Just to clarify

Jim Testa was nice enough to profile me for the Journal this week, even though I don’t have anything new to share with people who like my music. He interviewed me to advance this weekend’s Parker Kindred benefit at Pianos. I’m doing a set with a rock group I’m calling the Contested Convention, which sounds fresh-ish, but actually it’s the same three guys I played with at the Citizen earlier this year: Jay, Justin Braun, and Brett Whitmoyer. I blabbed randomly as I always do, and a lot of what came out of my mouth was confusing and internally contradictory, which isn’t Jim’s fault. I have noticed that most of what I say doesn’t make any damn sense once it’s repeated back to me. That’s probably why I became a writer. I’m (a little bit) clearer in print than I am in person.

A few notes on the piece, which is running over here:

— For me, at least, the campaign to save the community at 111 First Street didn’t have much to do with gentrification. If the people of Jersey City had wanted to keep 111 First Street, it would still be there. The Downtown could have gentrified in symbiosis with the community and left the Arts Center unmolested — things like that have happened in many other East Coast cities. That might not have been good for the Arts Center or for Jersey City, but to me there was no inherent contradiction between the existence of the Arts Center, or an arts center, and rising property values or the changing complexion of the town. It’s always good to remember that one man’s gentrifier is another man’s old-timer; I’ve been in Hudson County since 1992, but I’m aware that some people on my block might consider me a usurper, and rightly so. Whether or not they intend to be, artists are the vanguard for gentrification — that’s what my third album is about — so it could well be argued that the artists at 111 helped make the gentrification of the Downtown possible.

— I also implied that I was interviewing anti-111 and anti-nightlife politicians on the Tris McCall Report. That was sloppy of me. That’s not what I did. In the mid ’00s, it was hard to find a politician in Jersey City who didn’t claim to be an arts supporter. What I wanted to know from the public figures I interviewed, including Healy, Fulop, Smith, DeGise, the late and lamented Melissa Holloway, etc., was how to translate that that theoretical support into policies that might benefit artists. I also wanted to understand why the city was giving out so many tax abatements, and for the most part I believe I got snowed. I’m not a tax expert, so I was way out of my depth there. If you’re curious about that kind of thing, the person to read is Brigid D’Souza. Never send a synthesizer player to do an accountant’s job. That’s a good way to lose your shirt, or at least get it caught on an LFO knob.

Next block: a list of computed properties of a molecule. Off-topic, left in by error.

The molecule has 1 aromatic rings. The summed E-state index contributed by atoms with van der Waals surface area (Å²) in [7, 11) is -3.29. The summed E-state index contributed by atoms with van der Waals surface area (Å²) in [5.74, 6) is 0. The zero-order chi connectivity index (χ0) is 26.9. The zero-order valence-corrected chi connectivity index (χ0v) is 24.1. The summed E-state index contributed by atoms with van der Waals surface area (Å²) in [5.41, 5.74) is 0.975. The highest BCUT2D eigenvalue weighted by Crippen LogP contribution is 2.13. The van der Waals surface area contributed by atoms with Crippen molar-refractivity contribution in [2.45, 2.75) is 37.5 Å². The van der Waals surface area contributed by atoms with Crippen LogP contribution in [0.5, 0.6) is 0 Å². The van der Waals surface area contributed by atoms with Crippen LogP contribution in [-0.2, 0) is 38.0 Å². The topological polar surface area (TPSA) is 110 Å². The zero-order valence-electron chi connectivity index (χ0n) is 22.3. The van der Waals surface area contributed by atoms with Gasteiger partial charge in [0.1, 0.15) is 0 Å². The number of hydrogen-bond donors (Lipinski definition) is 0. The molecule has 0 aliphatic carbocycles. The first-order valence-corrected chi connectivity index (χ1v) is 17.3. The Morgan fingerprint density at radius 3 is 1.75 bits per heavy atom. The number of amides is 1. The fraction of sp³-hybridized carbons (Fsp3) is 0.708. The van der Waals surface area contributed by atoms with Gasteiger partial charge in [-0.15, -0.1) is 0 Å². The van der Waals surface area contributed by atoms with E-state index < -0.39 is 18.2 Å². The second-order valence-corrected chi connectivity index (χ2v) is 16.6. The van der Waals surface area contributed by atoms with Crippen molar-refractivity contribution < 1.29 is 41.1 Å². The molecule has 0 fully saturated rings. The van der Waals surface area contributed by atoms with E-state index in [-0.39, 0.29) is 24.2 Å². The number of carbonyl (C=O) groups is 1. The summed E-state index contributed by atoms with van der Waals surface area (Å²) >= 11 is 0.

— Maybe I’m still naive, but I don’t think that local politicians sought me out for self-interested reasons alone. I think a few of them actually enjoyed the website. Back then there weren’t many people wising off about Hudson County politics on the Internet. Well, hell, that’s not true at all, but by and large the smart-alecs were anonymous posters on message boards. I put my name on it, and I was also pretty visible around town — so if somebody wanted to punch me in the face, which would have been a not-unreasonable response to some of the things I wrote, they would have had plenty of opportunities to connect with my kisser. In a sick sort of way, I think the old-line politicians respected that.

— It’s a tiny thing, but just to be clear, the studio I used in Pennsylvania doesn’t belong to Mike Flannery. It’s called the Farm, it’s a beautiful place, and it’s run by a guy named Eric Tait. Eric also played the drums on those songs. Mike engineered and produced the session. Mike’s studio is on 29th Street in Manhattan.

— I believe The Life Of Pablo actually is finished right now. Maybe.

— Jim called the newspaper the Newark Star-Ledger. I’m very glad he did. It’s what it’ll always be to me.